These contaminated ground and surface waters are being used by local communities extensively, for all purposes including drinking (with and without treatment), other domestic use, bathing, washing clothes, fishing, irrigation and water for cattle. This has serious implications for their well-being as these pollutants are known to have many adverse impacts on human and cattle health.

The questionnaire based survey also revealed that out of 21 villages surveyed, 18 villages are being affected due to fly ash depositing in various parts of the village. This includes water bodies, houses, agricultural fields, open spaces and vehicles.
Airborne fly ash is leading to extensive air pollution. This airborne fly ash is also depositing across a large area on houses, open spaces, water bodies, and agricultural fields. This is fly ash that is blown from the dry areas of ash ponds, as well as other sources such as air emissions from within the plant and power station stacks.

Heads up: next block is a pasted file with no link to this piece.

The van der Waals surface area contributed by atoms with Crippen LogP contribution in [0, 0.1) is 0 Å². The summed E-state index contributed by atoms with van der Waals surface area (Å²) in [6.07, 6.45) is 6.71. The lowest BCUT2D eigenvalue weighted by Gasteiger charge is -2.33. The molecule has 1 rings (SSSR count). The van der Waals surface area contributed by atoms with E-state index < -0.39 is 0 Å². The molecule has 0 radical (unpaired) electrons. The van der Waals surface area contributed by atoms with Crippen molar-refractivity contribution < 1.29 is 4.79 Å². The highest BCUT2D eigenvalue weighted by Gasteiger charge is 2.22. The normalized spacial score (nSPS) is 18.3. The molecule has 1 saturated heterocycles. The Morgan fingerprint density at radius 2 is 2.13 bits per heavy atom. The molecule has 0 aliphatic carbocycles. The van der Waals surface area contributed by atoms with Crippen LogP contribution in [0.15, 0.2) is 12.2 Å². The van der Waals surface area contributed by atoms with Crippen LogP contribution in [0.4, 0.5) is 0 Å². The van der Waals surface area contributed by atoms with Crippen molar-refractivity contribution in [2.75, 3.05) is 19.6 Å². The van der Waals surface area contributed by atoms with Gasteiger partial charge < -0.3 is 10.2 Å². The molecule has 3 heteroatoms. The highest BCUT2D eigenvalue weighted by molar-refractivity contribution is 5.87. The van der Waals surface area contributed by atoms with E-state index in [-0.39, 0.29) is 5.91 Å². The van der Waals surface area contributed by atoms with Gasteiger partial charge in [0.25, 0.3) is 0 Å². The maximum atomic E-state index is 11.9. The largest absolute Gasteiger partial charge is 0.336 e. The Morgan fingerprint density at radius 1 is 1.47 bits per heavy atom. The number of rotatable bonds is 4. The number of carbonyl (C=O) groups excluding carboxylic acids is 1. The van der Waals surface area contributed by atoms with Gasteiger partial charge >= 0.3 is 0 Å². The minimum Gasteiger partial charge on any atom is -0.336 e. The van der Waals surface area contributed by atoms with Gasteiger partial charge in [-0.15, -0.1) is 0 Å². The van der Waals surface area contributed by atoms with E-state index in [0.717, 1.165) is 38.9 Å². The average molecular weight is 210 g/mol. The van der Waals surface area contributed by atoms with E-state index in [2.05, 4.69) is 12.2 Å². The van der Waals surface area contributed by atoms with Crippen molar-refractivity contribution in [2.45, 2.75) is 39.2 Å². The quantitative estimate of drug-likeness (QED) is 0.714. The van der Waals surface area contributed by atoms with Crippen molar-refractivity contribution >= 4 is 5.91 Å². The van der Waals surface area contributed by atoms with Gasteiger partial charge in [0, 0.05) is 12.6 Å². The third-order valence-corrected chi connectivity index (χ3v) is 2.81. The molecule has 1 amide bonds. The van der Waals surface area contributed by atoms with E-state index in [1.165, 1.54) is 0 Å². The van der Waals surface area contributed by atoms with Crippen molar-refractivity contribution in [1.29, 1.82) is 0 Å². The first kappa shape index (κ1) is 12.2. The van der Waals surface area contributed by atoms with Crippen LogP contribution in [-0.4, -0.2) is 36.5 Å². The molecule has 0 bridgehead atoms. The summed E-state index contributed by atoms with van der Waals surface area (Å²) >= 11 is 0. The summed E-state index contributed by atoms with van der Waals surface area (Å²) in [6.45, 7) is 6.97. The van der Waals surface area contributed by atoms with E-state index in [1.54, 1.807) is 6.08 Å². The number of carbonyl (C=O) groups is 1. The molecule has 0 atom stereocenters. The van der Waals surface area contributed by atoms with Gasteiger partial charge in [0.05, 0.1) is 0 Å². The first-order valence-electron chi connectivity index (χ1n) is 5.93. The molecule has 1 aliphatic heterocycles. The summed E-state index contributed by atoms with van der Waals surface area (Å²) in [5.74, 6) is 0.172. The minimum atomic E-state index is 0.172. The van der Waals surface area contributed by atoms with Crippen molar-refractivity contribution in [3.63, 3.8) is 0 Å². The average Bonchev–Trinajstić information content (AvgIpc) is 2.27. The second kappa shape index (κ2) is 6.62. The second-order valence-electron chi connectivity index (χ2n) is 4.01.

Almost all the farmers in the survey responded that fly ash was depositing on their lands and crops, impacting the growth of their crops, reducing crop yields, impacting cattle and affecting milk production.

Many of the surveyed villages reported health issues like difficulty in breathing, respiratory diseases like bronchitis and asthma, cough and cold, throat infection, irritation in the eyes and eye infections, skin problems, skeletal problems etc. Skeletal problems were also reported in cattle. All of these ailments can be linked to the contaminants that the study identified.

Apart from villages, several areas on the outskirts of Nagpur city were being affected by the deposition of fly ash.